The Pope's blessing quickened the flow of coffee throughout Italy and made it possible for that country to open the first western coffee houses. These were at first plain, unadorned, windowless, rather dimly lit rooms. Slowly they became an integral part of Italian life. They were patronized in the mornings by doctors, merchants, and artisans, and in the afternoons and evenings by the leisure classes and the ladies, and soon became vivacious centers of business, politics, and gossip.
The English did not become acquainted wtih coffee in their homeland until nearly a century later, well after their explorers had encountered it on journeys to the East. In 1599 Anthony Sherley, an English adventurer, set sail for Persia to convince the Shah to join forces with the West against the Turks, and to foster British trade interests. An account of the expedition contains the first mention by an Englishman of coffee drinking in the Orient; it tells of "damned infidells drinking a certaine liquor, which they do call Coffe." In following years of the seventeenth century the English seamen Captain John Smith and Francis Bacon described coffee in their travel books. Robert Burton, English philosopher and humorist, painted a pen portrait of Turkish coffee houses, and Sir Henry Blount, "the father of the English coffee house," told of his coffee-drinking experiences in Turkey and Egypt.
When Cyrill, Patriarch of Constantinople, was strangled by the vizier in 1637, his disciple Conopios fled in terror to England. A native of Crete trained in the Greek Church, Conopios was given sanctuary by Archbishop Laud, who made a place for him at Balliol College, Oxford. Every morning he would take coffee, and as the strong fragrant brew passed his lips we may imagine the fugitive cleric offering a silent prayer for his murdered mentor while giving thanks for his own deliverance. Conopios' escape is the earliest reliable date given for coffee's entry into England, although it is probable, given the many previous descriptions of it by writers and travelers, and the vast trade between the Orient and the British Isles, that coffee was introduced into England somewhat earlier.
Coffee became a great favorite with the students who formed the Oxford Coffee Club, which was later to become the Royal Society. The first coffee house in London was opened by Pasqua Rosée in 1652, and other coffee houses were soon to be seen in many cities throughout Great Britain.
Coffee first came to France in 1660, when several merchants of Marseilles, who had acquired the habit of drinking the beverage while living in the Levant, decided they could not forgo the pleasure of having it at home. So they brought beans with them and soon were importing coffee commercially in bales from Egypt. The merchants of Lyons followed a similar pattern. In 1671 the first coffee house was opened in Marseilles. The spread of coffee through France was fought by the wine makers and doctors; the former feared its popularity would change the drinking habits of Frenchmen and cut into their profits, while the latter wanted to retain control over experimentation with and dispensation of the new beverage, thus keeping it at the level of a rare medicine.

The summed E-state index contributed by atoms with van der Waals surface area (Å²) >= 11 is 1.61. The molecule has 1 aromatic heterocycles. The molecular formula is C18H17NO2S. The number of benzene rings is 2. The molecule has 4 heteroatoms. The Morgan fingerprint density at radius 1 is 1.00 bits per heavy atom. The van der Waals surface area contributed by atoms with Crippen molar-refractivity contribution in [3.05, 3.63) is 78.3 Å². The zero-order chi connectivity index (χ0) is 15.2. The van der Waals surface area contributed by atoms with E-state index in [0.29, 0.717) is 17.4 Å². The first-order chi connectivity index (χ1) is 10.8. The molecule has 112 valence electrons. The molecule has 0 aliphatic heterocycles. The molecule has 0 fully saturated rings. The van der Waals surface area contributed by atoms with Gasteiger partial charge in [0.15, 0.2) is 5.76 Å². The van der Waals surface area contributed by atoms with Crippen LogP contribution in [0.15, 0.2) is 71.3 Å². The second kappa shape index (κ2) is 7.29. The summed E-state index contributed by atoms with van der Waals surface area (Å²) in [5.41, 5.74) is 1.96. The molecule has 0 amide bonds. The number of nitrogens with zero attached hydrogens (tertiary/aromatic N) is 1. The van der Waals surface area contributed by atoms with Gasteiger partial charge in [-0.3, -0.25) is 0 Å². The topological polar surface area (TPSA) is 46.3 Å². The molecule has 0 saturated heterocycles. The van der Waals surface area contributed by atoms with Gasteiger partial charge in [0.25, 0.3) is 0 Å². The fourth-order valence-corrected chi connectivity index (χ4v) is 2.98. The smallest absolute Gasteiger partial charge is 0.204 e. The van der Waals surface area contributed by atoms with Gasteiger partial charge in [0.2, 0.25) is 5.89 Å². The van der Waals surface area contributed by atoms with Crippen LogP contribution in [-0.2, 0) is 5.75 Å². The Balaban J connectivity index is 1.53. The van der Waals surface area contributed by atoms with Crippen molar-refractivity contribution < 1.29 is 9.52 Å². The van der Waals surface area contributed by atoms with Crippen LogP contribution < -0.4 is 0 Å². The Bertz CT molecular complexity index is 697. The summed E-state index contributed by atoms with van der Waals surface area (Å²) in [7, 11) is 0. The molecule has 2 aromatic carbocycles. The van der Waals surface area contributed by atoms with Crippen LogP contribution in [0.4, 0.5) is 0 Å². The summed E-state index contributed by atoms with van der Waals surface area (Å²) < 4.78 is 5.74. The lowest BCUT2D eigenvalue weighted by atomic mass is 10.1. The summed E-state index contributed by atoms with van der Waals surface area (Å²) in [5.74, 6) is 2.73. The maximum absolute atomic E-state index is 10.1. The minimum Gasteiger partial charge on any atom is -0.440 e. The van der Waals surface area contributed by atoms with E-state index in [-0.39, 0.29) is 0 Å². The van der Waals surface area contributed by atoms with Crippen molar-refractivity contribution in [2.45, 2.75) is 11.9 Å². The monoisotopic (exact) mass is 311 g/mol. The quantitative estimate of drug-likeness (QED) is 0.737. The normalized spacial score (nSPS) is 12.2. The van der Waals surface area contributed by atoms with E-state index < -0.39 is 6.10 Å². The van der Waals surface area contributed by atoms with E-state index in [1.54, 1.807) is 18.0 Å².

The drink's popularity won out, and coffee received its final approbation in the Paris of Louis XIV in 1669, when the Turkish ambassador, Suleiman Aga, began holding flamboyant coffee parties for the French nobility. These elaborate bashes were held in an opulent rented palace and were fueled by Suleiman Aga's enormous personal coffee supply. These exotic affairs are described by Isaac D'Israeli in his Curiosities of Literature:
On bended knee, the black slaves of the Ambassador, arrayed in the most gorgeous Oriental costumes served the choicest Mocha coffee in tiny cups of egg-shell porcelain, hot, strong and fragrant, poured out in saucers of gold and silver, placed on embroidered silk doylies fringed with gold bullion, to the grand dames, who fluttered their fans with many grimaces, bending their piquant faces — be-rouged, be-powdered and be-patched — over the new and steaming beverage.
Captain John Smith, who founded the colony of Virginia at Jamestown in 1607 and who knew of coffee from his Turkish travels, was probably the first to introduce the beverage to North America. The cargo list of the Mayflower carried this item: a wooden mortar and pestle used for grinding coffee powder. It is quite likely that Dutch New Amsterdam was familiar with coffee, but not until 1668, when the town was called New York, does the earliest reference to coffee appear. Mention is made of a drink made from roasted beans and flavored with sugar or honey and cinnamon. In 1683 William Penn, founder of Pennsylvania, was aghast at the price he was forced to pay for a pound of coffee from New York: 18 shillings 8 pence, or the equivalent of $4.65. It can readily be seen why the early colonists made do with beverages prepared from herbs, spicewood, sassafras root, and other shrubs.